The modern school production, she advised, is perhaps surprisingly traditional! “People are most definitely heading back to the classics. After an interesting 2020, to say the least, people are trending towards the comforting tales that we all love and know so well. The Jungle Book, Man of Steel, or Treasure Island for example, have been popular because they are charming and take you on a joyful journey that people of all ages enjoy.”
For teachers concerned about where to start when choosing a production for students, Rachel revealed that in her experience there’s no harm in ‘going big’! “If you are reading a musical script, thinking ‘oh my gosh, this musical has a cast of hundreds and a huge set, there’s no way we can do this show,’ you’d be surprised how much grandeur you can create with a minimal budget and how a small cast can seem like a huge one if you give multiple roles to your students, or space them strategically around the stage so it seems fuller.
“A few willing art students to paint cardboard flats for your sets, multiple tiers if you have access to stage risers, can help to fill a stage with interesting features while sticking to a tight budget.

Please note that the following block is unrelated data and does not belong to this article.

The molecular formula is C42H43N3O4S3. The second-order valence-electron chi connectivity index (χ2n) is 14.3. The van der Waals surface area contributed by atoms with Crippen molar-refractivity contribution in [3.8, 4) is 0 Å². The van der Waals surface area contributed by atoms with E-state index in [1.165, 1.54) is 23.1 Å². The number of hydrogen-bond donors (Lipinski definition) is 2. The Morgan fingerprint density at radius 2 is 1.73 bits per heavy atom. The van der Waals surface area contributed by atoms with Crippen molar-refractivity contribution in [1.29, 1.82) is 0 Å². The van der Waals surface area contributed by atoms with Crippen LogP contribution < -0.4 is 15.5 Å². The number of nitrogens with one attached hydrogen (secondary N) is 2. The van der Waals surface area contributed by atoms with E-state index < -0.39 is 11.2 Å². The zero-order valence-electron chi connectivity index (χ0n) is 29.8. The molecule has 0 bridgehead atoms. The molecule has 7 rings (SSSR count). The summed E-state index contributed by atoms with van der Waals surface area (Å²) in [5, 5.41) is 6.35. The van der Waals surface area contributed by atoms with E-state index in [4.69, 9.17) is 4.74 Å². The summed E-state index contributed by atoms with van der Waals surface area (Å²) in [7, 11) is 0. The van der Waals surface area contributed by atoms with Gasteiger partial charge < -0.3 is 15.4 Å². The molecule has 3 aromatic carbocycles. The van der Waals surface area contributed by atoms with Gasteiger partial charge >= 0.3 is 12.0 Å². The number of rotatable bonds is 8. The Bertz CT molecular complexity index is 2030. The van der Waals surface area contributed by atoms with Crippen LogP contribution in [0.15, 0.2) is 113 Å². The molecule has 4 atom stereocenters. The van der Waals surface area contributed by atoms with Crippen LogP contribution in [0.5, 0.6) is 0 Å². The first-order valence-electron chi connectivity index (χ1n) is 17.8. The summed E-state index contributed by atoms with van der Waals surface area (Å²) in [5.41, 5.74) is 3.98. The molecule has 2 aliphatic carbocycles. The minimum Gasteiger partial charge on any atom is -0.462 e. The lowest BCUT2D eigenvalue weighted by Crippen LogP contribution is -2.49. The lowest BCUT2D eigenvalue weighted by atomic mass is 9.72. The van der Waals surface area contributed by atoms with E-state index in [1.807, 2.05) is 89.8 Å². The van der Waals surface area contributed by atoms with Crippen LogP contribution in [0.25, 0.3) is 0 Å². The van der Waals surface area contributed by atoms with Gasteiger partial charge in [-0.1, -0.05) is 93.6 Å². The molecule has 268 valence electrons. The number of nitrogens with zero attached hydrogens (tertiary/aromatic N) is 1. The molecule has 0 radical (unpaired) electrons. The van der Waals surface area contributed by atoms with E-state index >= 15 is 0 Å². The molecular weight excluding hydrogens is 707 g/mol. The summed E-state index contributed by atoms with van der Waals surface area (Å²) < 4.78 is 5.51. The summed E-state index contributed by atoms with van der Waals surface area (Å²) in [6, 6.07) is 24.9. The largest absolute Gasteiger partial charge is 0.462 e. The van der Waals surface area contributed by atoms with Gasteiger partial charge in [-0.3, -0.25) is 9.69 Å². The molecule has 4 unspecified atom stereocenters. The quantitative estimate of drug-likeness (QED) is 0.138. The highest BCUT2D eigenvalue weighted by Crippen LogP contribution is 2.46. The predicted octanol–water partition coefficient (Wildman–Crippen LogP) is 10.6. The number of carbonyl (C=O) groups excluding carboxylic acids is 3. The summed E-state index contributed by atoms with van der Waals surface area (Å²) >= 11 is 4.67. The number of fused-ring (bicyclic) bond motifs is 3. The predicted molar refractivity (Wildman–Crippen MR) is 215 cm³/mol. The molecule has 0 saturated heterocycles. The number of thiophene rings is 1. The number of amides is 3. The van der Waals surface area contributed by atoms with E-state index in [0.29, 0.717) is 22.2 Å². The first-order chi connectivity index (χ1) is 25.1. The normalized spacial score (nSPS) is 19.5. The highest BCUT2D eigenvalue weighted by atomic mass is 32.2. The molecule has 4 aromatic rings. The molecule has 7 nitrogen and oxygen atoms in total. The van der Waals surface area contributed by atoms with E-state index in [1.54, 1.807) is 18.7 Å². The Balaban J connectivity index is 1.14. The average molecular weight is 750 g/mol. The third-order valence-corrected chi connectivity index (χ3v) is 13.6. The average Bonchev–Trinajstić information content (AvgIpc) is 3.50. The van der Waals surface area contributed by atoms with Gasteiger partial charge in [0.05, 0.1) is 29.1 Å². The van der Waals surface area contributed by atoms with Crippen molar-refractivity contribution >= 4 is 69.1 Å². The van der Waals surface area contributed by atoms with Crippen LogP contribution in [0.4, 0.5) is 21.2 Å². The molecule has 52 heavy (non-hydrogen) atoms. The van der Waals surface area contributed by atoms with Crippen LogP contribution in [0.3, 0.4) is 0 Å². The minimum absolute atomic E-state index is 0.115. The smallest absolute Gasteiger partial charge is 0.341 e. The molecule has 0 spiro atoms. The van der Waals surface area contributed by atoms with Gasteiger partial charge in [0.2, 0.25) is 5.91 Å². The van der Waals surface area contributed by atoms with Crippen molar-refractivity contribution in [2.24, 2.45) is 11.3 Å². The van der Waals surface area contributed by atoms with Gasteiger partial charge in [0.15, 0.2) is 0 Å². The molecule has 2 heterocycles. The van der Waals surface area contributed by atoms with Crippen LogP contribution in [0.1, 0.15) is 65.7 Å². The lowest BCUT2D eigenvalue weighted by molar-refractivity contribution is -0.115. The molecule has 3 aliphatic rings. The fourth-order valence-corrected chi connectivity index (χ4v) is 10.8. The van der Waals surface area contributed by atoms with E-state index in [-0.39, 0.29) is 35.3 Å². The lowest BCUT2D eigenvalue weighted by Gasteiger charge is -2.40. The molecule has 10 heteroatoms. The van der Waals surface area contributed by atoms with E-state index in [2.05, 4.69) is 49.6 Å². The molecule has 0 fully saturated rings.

“As for the music – never fear – if you don’t have access to a band, there is a myriad of shows that have full musical backing for your students to sing along with.”
COVIDsafe theatre assembly have been on everybody’s mind now that schools are back in session, but future restrictions are an ever-present worry. Select Staging Concepts’ Leonie McDerby shared some recommendations for schools looking to bring their special event offerings into the post-COVID era…
“Government recommendations advise us to use the great outdoors for gatherings and events, so why not take advantage of Australia’s excellent weather and design a stage system for exterior and interior school plays and assemblies? Portable and permanent stage solutions perform indoors and outdoors. I recommend schools look for systems that provide multi-functional solutions for every school event requirement. Ask the following: Does the stage floor finish allow for exterior use?
“Can a purchase of a flat performance stage provide the opportunity to convert the stage to a multi-height stage, tiered seating system, choir riser, catwalk or even into dining tables for graduation, just by changing a few stage leg heights and adding safety rails? How easy is the stage to move from indoors to outdoors? Can it be done with just one or two people?”
She added: “Aside from COVID-19 affecting all school events and performances, 2020 saw the trade war spark a real movement among Australian schools to look more closely into where their purchases are manufactured and where the hard-earned budget dollars are spent. The majority of staging systems sold in Australia are premade overseas and generally for interior use only – a very limiting option – so look for Aussie made options. Heading into 2021, schools are passionately looking to encourage positive students and staff wellbeing with diverse activities and events.”